Benefits and Compensation

All Aboard: You Can’t Change Healthcare Unless Your Members Opt In

Why do half the people who need healthcare opt out, choosing not to utilize their healthcare benefits? It’s the foundational question that, despite recent expansions of employee benefits offerings and the litany of digital health point solutions, continues to frustrate benefits managers and their employers. My career experience with both healthcare provider systems and healthcare plans tells me that it’s a problem of structure affecting behavior. And we’ll never change member behavior until we fix the structure.

Healthcare Benefits fatigue

The history of trying to build a better health and care experience to engage consumers has been like using scavenged parts for a ship bound for rough seas. People have done the best they can with limited resources, but that has been inadequate for surviving the elements.

Aggregators — who focus on reforming healthcare payment models — lash fragmented pieces together to simplify employer billing, but that doesn’t touch the member experience. Navigators — who help connect members with disjointed digital health points solutions and a controlled network of care providers — don’t solve for the issues of care quality, cost, or choice, essentially directing people to board a broken boat.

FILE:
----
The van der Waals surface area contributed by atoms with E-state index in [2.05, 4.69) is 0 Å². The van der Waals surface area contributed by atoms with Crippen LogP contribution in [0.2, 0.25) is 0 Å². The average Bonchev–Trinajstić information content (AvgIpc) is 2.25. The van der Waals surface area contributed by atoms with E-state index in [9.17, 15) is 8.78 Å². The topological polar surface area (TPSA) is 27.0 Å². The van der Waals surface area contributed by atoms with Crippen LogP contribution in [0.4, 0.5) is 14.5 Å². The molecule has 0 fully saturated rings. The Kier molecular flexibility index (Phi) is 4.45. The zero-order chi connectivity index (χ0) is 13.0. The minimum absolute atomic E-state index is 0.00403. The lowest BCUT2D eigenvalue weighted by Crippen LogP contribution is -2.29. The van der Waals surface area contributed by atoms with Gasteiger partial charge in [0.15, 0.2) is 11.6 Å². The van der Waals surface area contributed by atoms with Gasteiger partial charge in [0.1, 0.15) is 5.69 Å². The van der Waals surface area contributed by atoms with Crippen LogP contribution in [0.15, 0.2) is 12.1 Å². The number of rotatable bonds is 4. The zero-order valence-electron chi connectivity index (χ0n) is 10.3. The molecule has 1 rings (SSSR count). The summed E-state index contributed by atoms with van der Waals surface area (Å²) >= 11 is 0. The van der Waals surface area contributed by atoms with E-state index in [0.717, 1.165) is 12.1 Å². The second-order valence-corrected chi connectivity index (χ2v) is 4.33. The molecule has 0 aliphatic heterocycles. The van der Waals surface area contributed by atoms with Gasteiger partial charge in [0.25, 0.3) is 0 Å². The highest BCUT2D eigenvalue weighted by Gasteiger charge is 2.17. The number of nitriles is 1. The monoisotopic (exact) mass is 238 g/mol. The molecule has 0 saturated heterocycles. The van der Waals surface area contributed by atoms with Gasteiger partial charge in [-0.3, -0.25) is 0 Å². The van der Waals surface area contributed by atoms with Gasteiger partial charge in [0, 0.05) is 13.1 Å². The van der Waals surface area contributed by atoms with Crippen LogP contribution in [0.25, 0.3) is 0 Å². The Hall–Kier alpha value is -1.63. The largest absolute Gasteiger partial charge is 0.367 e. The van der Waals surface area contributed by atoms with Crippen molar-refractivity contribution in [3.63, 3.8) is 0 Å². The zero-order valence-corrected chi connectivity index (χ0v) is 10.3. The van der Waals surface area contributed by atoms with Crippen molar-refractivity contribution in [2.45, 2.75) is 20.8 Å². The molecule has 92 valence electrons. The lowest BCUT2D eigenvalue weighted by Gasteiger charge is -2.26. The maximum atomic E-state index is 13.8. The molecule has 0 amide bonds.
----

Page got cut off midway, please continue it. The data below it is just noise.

While not the only reasons why members get frustrated and opt out, these are large, overlooked areas.

A Choppy Sea

Healthcare remains a mess. Nowhere else would consumers have to endure the incompleteness of the product. You wouldn’t purchase tickets for a voyage on an actual ship that was missing its engine or crew, but that’s exactly the healthcare system offered to consumers. The half of the member population who need care but are discouraged by the prospect of sailing on a sinking ship and decide to stay on land, are too often outside of our view. Healthcare reformers focus on the cost of care — understandably; healthcare is the number one cause of personal bankruptcy.